Thanks Mr. Spielberg.
Star Wars Episode I: The Phanton Menace, May 19, 1999
So we started with the good. Let’s move on to the opposite end of the spectrum.
I was in the home stretch of finishing high school, and it was a glorious time. I’d been accepted into college, I was working with my school’s literary magazine, and life was just friggin’ awesome.
Not saying that this one movie destroyed my life, as many fanboys often declare. But it left a sour taste in my mouth when it came to the Star Wars franchise for a while. I’ve always been more of a Star Trek fan, but the sense of adventure and wonder that you get from watching the original trilogy is one that can’t be matched.
The Phantom Menace was billed as being the start of this generation’s Star Wars trilogy, as Episode’s 4-6 were for folks who’d been there at the series’ inception. Episode I was getting face time on MTV, Entertainment Tonight, a Weird Al Yankovic music video, and was just appearing all over the darn place. People were buying tickets in droves. It was insane.
And I’d never experienced anything like this. It was basically pop culture overload to the maxed out level.
So at the time I had a group of friends who were big Star Wars fans, and we decided to head over opening day to see it, right after school. We piled into someone’s car, swerved out of the high school parking lot like maniacs, and made it to the AMC at North Dekalb Mall with plenty of time to spare.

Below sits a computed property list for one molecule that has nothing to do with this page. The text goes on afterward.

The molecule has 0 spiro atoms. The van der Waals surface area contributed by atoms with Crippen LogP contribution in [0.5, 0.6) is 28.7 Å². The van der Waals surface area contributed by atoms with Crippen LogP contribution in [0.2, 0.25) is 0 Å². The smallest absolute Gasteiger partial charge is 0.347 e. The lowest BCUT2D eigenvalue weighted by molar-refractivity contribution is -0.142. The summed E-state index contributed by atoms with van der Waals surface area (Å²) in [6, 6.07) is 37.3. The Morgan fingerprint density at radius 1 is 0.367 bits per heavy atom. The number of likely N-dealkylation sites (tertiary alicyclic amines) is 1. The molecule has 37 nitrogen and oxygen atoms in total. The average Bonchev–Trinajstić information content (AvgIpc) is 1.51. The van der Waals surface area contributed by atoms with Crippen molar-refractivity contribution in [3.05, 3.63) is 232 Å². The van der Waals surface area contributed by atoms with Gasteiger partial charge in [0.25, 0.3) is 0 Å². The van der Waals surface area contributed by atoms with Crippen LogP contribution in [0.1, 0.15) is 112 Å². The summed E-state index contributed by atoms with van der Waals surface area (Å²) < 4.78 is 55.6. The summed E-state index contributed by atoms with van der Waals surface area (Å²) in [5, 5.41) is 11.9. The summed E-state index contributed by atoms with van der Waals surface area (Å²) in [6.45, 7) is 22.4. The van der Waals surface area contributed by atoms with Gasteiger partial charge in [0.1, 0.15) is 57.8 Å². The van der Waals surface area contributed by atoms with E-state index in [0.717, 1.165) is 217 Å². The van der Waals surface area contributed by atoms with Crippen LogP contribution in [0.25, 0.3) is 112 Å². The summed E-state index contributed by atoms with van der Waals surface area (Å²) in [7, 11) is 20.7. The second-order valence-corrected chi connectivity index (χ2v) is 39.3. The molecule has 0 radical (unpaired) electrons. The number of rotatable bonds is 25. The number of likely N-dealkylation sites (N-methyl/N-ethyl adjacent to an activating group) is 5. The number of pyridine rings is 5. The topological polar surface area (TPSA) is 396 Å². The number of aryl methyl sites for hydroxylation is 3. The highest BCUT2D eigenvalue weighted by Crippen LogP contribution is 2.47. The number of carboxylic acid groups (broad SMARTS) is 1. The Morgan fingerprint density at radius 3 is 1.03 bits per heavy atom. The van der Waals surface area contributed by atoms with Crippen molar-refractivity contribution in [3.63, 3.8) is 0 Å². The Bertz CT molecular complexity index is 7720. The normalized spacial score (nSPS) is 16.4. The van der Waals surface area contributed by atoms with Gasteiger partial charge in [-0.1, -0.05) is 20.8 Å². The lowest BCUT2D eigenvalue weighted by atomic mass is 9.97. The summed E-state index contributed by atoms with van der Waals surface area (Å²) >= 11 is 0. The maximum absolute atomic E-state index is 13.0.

To say that being a part of something like this, on opening day, kind of shocked my nerd senses is putting it mildly. See, I’d always been sort of by myself when it came to such geeky pursuits. Sure I had friends who were into some of the same stuff that I grew up loving, mainly comics. But I found that before I hit middle school it was hard to find those guys and gals who were as hardcore about comics, sci-fi, cartoons, fantasy, videos games, etc. as I was.
So when we hit the lobby of the theater, and I saw numerous folks dressed as young Obi-Wan, Darth Vader, or even Princess Amidala I thought to myself, “I’m home”. This was further solidified when we were let into the theater, and some of those same fans ran down the hall to get to our screening, as if compelled by the Force itself.
The geek expections were at a heightened pitch, as fans held mock light saber fights in front of the movie screen, and talked amongst themselves with excited voices.